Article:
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Nile monitor lizard program focuses on invasive species

By Staff | Apr 6, 2011

Dee Serage-Century, SCCF's Living With Wildlife Educator, holds up a photograph of a green iguana, one of two reptile species identified as invasive by the city's Exotic Lizard Management Program.

Back in June 2008, police responded to a call of a possible dead alligator floating in an inland lake on Surf Sound Court, adjacent to the Sanibel River.

However, what responders to the scene discovered wasn’t an alligator or even a crocodile. It was a six-foot long, 40-pound Nile monitor lizard, one of the rarer reptile species to be discovered on Sanibel in many years.

Only a few months earlier, the City of Sanibel had established an Exotic Lizard Management Program to manage the green iguana (Iguana Iguana) and the Nile monitor lizard (Varanus Niloticus) population. In the first year of the program, more than 750 iguanas were removed. However, only three Nile monitor lizards were identified.

Now more than two-and-a-half years later, the city is still keeping a lookout for the invasive — but very elusive — Nile monitor lizards. Last week, the Sanibel-Captiva Conservation Foundation (SCCF) hosted an informative program about the species, discussing where the creatures originally came from, how they got here, and what can be done to keep their numbers under control.

Led by Dee Serage-Century, SCCF’s Living With Wildlife Educator, shared information about the life cycle of the lizard that can swim long distances and even climb trees.

A photograph, taken in June 2008, of the six-foot Nile monitor lizard found floating in a lake on Sanibel.

“I don’t think there’s been a sighting of a Nile monitor lizard since the one was found in 2008,” said Serage-Century. “Hopefully, the cold spell we had last winter knocked back some of that population.”

Nile monitor lizards, which are native to Africa, can reach lengths upwards of seven feet in length. These lizards usually live on vacant lots along vegetated canal banks where they can evade capture by diving into an adjacent burrow or canal. They are extremely good swimmers and may remain submerged for up to an hour.

Additionally, these lizards have a high reproductive rate and may lay as many as 84 eggs in a single clutch with the average being around 60 eggs. Their high reproductive rate coupled with a lack of predators to keep them in-check, make them a very serious threat to the island’s wildlife.

Although they look similar to the green iguana, they are easily distinguishable by their elongated head, lack of spiny crest and dorsal spines.

During last Friday’s program, Serage-Century showed a documentary film, entitled “Expedition Nile Monitor Lizard: Race Against A Reptile Invasion.” The film, made for German television, focuses on the more than 2,200 population of Nile monitor lizards in Cape Coral.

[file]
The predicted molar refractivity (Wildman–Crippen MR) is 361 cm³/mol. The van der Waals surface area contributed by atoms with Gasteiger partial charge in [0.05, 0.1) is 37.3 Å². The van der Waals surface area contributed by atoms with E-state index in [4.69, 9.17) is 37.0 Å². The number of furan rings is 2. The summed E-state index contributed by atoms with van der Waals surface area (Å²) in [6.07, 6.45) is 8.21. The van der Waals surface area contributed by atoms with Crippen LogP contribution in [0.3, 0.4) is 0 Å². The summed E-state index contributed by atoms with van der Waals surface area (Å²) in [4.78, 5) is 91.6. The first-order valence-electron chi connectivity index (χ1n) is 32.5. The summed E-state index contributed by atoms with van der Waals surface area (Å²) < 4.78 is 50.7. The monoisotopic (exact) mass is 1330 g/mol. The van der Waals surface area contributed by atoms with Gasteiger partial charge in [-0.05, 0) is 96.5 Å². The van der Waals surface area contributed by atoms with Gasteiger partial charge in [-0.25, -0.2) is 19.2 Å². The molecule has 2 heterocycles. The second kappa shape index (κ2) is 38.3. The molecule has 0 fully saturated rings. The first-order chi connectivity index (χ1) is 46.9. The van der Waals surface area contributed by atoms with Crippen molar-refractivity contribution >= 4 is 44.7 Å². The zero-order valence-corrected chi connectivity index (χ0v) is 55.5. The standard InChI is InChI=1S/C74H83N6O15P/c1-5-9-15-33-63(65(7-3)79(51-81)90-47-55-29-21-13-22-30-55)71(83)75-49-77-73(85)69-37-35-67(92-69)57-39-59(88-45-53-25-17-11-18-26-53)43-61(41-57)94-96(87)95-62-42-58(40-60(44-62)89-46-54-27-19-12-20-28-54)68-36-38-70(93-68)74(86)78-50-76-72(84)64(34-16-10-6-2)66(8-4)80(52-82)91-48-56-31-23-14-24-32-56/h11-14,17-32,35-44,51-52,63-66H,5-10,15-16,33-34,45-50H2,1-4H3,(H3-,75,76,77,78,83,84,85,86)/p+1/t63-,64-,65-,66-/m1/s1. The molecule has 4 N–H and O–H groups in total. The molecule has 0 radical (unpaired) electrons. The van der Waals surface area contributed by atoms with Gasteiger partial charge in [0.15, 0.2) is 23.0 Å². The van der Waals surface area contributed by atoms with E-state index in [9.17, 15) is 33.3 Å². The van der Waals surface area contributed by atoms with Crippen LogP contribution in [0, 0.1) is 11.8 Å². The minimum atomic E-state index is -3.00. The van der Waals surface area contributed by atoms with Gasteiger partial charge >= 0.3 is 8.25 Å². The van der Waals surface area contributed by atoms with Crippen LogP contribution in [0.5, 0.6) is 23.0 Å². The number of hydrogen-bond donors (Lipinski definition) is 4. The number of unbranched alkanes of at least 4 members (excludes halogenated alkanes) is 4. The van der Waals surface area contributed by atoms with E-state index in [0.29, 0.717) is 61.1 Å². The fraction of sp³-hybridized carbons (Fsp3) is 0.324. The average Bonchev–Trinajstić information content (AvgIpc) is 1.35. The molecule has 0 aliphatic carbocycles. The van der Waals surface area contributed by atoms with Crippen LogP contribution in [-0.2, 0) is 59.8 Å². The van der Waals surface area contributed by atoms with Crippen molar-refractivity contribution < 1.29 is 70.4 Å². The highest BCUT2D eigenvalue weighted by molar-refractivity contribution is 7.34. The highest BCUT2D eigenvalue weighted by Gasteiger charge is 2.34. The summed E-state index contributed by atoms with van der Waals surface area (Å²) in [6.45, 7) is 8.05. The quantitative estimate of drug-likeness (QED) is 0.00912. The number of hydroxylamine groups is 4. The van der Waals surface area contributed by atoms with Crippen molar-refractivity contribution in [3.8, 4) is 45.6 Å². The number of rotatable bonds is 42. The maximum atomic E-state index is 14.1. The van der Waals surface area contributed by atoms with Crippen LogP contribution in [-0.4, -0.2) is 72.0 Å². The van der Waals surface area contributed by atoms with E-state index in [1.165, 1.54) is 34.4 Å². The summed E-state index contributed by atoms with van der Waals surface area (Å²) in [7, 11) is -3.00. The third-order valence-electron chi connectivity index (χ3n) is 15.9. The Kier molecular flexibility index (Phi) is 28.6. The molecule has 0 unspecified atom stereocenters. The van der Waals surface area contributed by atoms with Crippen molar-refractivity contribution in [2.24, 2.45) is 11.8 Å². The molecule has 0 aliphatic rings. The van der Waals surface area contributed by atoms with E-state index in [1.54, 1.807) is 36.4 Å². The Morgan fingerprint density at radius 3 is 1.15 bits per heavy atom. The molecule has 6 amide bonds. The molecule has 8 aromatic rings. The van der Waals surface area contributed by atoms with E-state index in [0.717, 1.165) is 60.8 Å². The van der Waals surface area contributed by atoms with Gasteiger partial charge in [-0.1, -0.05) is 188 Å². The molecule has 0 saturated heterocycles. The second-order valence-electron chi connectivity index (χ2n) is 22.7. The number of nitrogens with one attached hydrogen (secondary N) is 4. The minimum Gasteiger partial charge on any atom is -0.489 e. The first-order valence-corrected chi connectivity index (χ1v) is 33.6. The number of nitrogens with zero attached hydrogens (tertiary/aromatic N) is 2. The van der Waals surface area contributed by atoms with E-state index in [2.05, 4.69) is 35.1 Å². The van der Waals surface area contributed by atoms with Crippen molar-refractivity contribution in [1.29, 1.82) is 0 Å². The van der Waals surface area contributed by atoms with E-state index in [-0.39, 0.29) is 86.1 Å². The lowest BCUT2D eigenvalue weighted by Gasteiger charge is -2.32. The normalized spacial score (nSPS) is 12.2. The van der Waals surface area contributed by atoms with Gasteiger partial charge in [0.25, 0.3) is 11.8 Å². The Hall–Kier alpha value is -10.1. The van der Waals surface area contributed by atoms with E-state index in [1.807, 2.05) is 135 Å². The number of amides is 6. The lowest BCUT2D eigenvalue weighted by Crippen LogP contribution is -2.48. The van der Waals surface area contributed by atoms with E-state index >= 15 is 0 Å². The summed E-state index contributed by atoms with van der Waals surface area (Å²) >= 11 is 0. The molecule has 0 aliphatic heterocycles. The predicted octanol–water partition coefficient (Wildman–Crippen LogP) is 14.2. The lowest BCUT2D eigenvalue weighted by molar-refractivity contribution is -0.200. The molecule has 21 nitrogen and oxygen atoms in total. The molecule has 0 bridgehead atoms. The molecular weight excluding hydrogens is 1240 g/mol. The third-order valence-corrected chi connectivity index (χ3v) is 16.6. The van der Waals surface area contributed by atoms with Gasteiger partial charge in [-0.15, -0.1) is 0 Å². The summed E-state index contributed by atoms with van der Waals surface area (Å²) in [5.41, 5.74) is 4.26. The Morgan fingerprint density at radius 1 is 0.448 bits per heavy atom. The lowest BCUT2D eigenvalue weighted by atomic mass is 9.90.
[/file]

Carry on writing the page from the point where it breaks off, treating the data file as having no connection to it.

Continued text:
“Several times a month, biologists and volunteers have to remove uninvited visitors from gardens, garbage containers or swimming pools. The visitors are Nile monitor lizards,” the film begins. “As the name implies, these reptiles originally came from Africa. Because exotic animals are popular pets in Florida, some 20 years ago reptile dealers imported a few young animals. But no one told the buyers that these animals could grow to be over 2 meters long. Now they are a pest.”

The film, which follows Cape Coral lizard expert Conny Spurfeld, traces the tracks of the monitors back to their original habitat in East Africa, trying to find solutions for the growing lizard problem in Florida.

A major danger for Sanibel is that Nile monitor lizards are particularly fond of eggs, including those of birds and gopher tortoises and could greatly impact their populations. They also climb very well, allowing them to invade bird rookeries completely destroying their nests, and as an exotic it could interfere with the population balance of wildlife on the island.

“The Nile monitor lizard is an omnivorous predator and will readily consume almost anything that will fit in their mouth such as snails, clams, crabs, fish, amphibians, reptiles and mammals, including domestic pets,” a City of Sanibel Department of Natural Resources brochure on Exotic Lizards states, in part. “In addition, large Nile monitor lizards may also pose a threat to small infant humans if left unattended.”

Should citizens see an iguana or monitor lizard, they should immediately report their sightings to the Sanibel Police Department at 472-3111. Unless there is an imminent threat to human safety, people should not call 9-1-1.

“Since the city’s nuisance alligator program was put into place, the green iguana population has skyrocketed,” added Serage-Century. “And the only way to win the Nile monitor lizard war is to stay ahead of the game.”